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Bleeding in the First Trimester of Pregnancy

Pregnancy is such an exciting time for most of us. But sometimes bleeding can complicate a pregnancy, particularly in the first trimester, or first 12 weeks of pregnancy. Bleeding in the first trimester is usually no cause for alarm and occurs in about 20% of women. But it is important to know the possible causes and get checked out to make sure you and your baby are healthy.

Implantation bleeding. You may experience some normal spotting within the first six to 12 days after you conceive as the fertilized egg implants itself in the lining of the uterus. Some women don’t realize they are pregnant because they mistake this bleeding for a light period. Usually the bleeding is very light and lasts from a few hours to a few days.

Miscarriage. Because miscarriage is most common during the first 12 weeks of pregnancy, it tends to be one of the biggest concerns with first trimester bleeding. About 15% of recognized pregnancies will end in a miscarriage and more than 80% of miscarriages occur within the first three months of pregnancy.. About half of women who bleed in pregnancy eventually miscarry, but that doesn’t necessarily mean that if you’re bleeding you’ve lost the baby, especially if you don’t have any other symptoms.
Other symptoms of miscarriage are strong cramps in the lower abdomen and tissue passing through the vagina.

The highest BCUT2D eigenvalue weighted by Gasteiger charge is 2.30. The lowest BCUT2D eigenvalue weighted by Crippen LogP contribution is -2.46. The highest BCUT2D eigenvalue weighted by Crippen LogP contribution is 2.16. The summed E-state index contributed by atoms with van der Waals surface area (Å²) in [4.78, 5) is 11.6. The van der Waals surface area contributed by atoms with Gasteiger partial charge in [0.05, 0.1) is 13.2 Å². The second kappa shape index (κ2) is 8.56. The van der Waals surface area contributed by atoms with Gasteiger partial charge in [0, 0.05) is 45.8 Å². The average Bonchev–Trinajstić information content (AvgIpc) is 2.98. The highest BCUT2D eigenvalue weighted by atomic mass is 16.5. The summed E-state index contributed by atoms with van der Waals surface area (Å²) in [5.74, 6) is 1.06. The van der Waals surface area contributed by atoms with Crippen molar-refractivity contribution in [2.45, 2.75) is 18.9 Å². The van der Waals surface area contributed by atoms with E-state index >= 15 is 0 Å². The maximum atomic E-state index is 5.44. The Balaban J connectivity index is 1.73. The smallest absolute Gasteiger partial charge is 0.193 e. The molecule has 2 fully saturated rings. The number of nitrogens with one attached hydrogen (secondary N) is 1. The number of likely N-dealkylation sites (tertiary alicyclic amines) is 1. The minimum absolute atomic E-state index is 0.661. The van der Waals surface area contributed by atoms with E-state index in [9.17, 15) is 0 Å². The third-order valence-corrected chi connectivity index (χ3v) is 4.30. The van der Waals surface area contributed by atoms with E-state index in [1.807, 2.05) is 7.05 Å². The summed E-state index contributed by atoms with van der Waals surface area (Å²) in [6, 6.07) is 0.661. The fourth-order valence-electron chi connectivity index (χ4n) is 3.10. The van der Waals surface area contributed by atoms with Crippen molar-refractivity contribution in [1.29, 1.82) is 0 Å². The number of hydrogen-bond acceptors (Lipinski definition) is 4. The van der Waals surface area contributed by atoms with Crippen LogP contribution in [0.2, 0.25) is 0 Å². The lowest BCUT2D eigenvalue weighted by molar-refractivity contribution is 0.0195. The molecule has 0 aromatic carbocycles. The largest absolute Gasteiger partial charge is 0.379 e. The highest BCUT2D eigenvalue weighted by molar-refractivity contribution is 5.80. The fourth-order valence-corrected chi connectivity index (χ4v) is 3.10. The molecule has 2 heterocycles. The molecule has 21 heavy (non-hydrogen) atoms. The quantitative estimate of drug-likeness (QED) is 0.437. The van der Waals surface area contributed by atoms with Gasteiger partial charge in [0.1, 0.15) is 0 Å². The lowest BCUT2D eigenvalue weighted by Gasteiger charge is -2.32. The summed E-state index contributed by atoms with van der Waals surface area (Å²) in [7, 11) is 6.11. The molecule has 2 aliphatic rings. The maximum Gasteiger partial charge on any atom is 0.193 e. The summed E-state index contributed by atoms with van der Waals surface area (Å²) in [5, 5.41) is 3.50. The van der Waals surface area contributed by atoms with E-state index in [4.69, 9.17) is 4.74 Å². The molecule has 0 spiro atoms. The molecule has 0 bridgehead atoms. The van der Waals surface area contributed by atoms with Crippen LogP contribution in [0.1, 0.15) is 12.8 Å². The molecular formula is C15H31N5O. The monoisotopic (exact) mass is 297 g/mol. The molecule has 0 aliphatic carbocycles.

Ectopic pregnancy. In an ectopic pregnancy, the fertilized embryo implants outside of the uterus, usually in the fallopian tube. If the embryo keeps growing, it can cause the fallopian tube to burst, which can be life-threatening to the mother. Although ectopic pregnancy is potentially dangerous, it only occurs in about 2% of pregnancies.
Other symptoms of ectopic pregnancy are strong cramps or pain in the lower abdomen, and lightheadedness.

Molar pregnancy (also called gestational trophoblastic disease). This is a very rare condition in which abnormal tissue grows inside the uterus instead of a baby. In rare cases, the tissue is cancerous and can spread to other parts of the body. Other symptoms of molar pregnancy are severe nausea and vomiting, and rapid enlargement of the uterus.

Subchorionic hemorrage. This is a fancy way of saying there is bleeding inside the uterus next to the pregnancy. This is diagnosed by ultrasound and does not mean you will miscarry. The blood from this area will start out bright red but become brown as time goes on, and eventually stop.
Additional causes of bleeding in early pregnancy include:

Cervical changes. During pregnancy, extra blood flows to the cervix. Intercourse or a Pap test, which cause contact with the cervix, can trigger bleeding. This type of bleeding isn’t cause for concern.

Infection. Any infection of the cervix, vagina, or a sexually transmitted infection (such as chlamydia, gonorrhea, or herpes) can cause bleeding in the first trimester.

Adapted from Web MD Medical Reference